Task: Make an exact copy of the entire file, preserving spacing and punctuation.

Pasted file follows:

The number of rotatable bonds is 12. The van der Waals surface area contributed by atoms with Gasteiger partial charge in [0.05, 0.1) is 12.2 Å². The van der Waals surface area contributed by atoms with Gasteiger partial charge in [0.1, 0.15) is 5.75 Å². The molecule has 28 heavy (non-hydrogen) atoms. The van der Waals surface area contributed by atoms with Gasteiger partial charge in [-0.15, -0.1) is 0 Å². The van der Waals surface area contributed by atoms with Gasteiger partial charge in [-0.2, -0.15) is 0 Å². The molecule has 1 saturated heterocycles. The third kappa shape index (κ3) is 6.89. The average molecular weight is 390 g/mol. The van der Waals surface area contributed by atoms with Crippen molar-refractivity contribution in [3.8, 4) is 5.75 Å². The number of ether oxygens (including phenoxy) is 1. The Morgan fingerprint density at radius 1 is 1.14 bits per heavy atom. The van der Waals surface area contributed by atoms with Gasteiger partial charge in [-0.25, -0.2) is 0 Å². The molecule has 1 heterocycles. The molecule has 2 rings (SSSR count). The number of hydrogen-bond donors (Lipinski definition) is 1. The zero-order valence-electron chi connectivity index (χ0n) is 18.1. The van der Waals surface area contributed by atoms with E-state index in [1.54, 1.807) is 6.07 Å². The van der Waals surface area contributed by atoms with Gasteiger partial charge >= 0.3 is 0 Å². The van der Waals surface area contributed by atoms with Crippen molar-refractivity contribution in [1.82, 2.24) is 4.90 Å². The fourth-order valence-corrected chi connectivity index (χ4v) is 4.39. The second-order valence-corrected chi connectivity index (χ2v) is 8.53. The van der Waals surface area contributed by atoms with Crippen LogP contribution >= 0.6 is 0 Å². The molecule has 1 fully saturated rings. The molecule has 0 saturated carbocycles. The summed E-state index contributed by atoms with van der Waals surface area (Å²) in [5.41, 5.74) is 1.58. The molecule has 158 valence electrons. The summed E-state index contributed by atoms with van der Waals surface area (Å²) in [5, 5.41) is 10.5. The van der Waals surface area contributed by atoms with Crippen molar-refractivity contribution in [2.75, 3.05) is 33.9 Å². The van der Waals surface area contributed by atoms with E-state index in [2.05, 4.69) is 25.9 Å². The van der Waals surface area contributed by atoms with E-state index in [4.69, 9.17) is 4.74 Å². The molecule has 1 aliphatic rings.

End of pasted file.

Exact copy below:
The number of rotatable bonds is 12. The van der Waals surface area contributed by atoms with Gasteiger partial charge in [0.05, 0.1) is 12.2 Å². The van der Waals surface area contributed by atoms with Gasteiger partial charge in [0.1, 0.15) is 5.75 Å². The molecule has 28 heavy (non-hydrogen) atoms. The van der Waals surface area contributed by atoms with Gasteiger partial charge in [-0.15, -0.1) is 0 Å². The van der Waals surface area contributed by atoms with Gasteiger partial charge in [-0.2, -0.15) is 0 Å². The molecule has 1 saturated heterocycles. The third kappa shape index (κ3) is 6.89. The average molecular weight is 390 g/mol. The van der Waals surface area contributed by atoms with Crippen molar-refractivity contribution in [3.8, 4) is 5.75 Å². The number of ether oxygens (including phenoxy) is 1. The Morgan fingerprint density at radius 1 is 1.14 bits per heavy atom. The van der Waals surface area contributed by atoms with Gasteiger partial charge in [-0.25, -0.2) is 0 Å². The molecule has 1 heterocycles. The molecule has 2 rings (SSSR count). The number of hydrogen-bond donors (Lipinski definition) is 1. The zero-order valence-electron chi connectivity index (χ0n) is 18.1. The van der Waals surface area contributed by atoms with E-state index in [1.54, 1.807) is 6.07 Å². The van der Waals surface area contributed by atoms with Gasteiger partial charge >= 0.3 is 0 Å². The van der Waals surface area contributed by atoms with Crippen molar-refractivity contribution in [1.82, 2.24) is 4.90 Å². The fourth-order valence-corrected chi connectivity index (χ4v) is 4.39. The second-order valence-corrected chi connectivity index (χ2v) is 8.53. The van der Waals surface area contributed by atoms with Crippen LogP contribution >= 0.6 is 0 Å². The molecule has 1 fully saturated rings. The molecule has 0 saturated carbocycles. The summed E-state index contributed by atoms with van der Waals surface area (Å²) in [5.41, 5.74) is 1.58. The molecule has 158 valence electrons. The summed E-state index contributed by atoms with van der Waals surface area (Å²) in [5, 5.41) is 10.5. The van der Waals surface area contributed by atoms with Crippen molar-refractivity contribution in [2.75, 3.05) is 33.9 Å². The van der Waals surface area contributed by atoms with E-state index in [2.05, 4.69) is 25.9 Å². The van der Waals surface area contributed by atoms with E-state index in [4.69, 9.17) is 4.74 Å². The molecule has 1 aliphatic rings.